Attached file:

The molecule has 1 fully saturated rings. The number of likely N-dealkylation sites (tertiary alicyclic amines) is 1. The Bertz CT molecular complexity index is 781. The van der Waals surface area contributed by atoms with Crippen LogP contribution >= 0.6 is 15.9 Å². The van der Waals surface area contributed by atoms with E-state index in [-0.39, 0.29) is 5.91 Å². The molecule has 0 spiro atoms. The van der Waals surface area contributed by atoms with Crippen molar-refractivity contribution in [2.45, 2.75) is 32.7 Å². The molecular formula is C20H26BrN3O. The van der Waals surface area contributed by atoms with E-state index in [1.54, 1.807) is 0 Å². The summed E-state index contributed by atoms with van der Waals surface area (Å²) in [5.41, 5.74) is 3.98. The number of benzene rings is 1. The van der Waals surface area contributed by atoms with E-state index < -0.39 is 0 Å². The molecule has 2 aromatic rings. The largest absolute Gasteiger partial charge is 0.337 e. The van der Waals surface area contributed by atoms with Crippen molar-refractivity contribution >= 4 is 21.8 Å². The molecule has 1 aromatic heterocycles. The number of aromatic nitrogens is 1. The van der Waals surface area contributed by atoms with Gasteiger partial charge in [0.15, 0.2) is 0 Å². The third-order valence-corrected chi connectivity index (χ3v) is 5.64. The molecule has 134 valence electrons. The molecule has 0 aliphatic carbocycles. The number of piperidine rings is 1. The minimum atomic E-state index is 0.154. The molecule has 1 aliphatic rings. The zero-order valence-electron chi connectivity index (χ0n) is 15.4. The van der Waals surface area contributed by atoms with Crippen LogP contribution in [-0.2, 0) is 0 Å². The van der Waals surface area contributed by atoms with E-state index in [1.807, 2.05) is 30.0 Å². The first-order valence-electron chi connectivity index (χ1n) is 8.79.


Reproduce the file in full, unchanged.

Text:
The molecule has 1 fully saturated rings. The number of likely N-dealkylation sites (tertiary alicyclic amines) is 1. The Bertz CT molecular complexity index is 781. The van der Waals surface area contributed by atoms with Crippen LogP contribution >= 0.6 is 15.9 Å². The van der Waals surface area contributed by atoms with E-state index in [-0.39, 0.29) is 5.91 Å². The molecule has 0 spiro atoms. The van der Waals surface area contributed by atoms with Crippen molar-refractivity contribution in [2.45, 2.75) is 32.7 Å². The molecular formula is C20H26BrN3O. The van der Waals surface area contributed by atoms with E-state index in [1.54, 1.807) is 0 Å². The summed E-state index contributed by atoms with van der Waals surface area (Å²) in [5.41, 5.74) is 3.98. The number of benzene rings is 1. The van der Waals surface area contributed by atoms with E-state index < -0.39 is 0 Å². The molecule has 2 aromatic rings. The largest absolute Gasteiger partial charge is 0.337 e. The van der Waals surface area contributed by atoms with Crippen molar-refractivity contribution >= 4 is 21.8 Å². The molecule has 1 aromatic heterocycles. The number of aromatic nitrogens is 1. The van der Waals surface area contributed by atoms with Gasteiger partial charge in [0.15, 0.2) is 0 Å². The third-order valence-corrected chi connectivity index (χ3v) is 5.64. The molecule has 134 valence electrons. The molecule has 0 aliphatic carbocycles. The number of piperidine rings is 1. The minimum atomic E-state index is 0.154. The molecule has 1 aliphatic rings. The zero-order valence-electron chi connectivity index (χ0n) is 15.4. The van der Waals surface area contributed by atoms with Crippen LogP contribution in [-0.2, 0) is 0 Å². The van der Waals surface area contributed by atoms with E-state index in [1.807, 2.05) is 30.0 Å². The first-order valence-electron chi connectivity index (χ1n) is 8.79.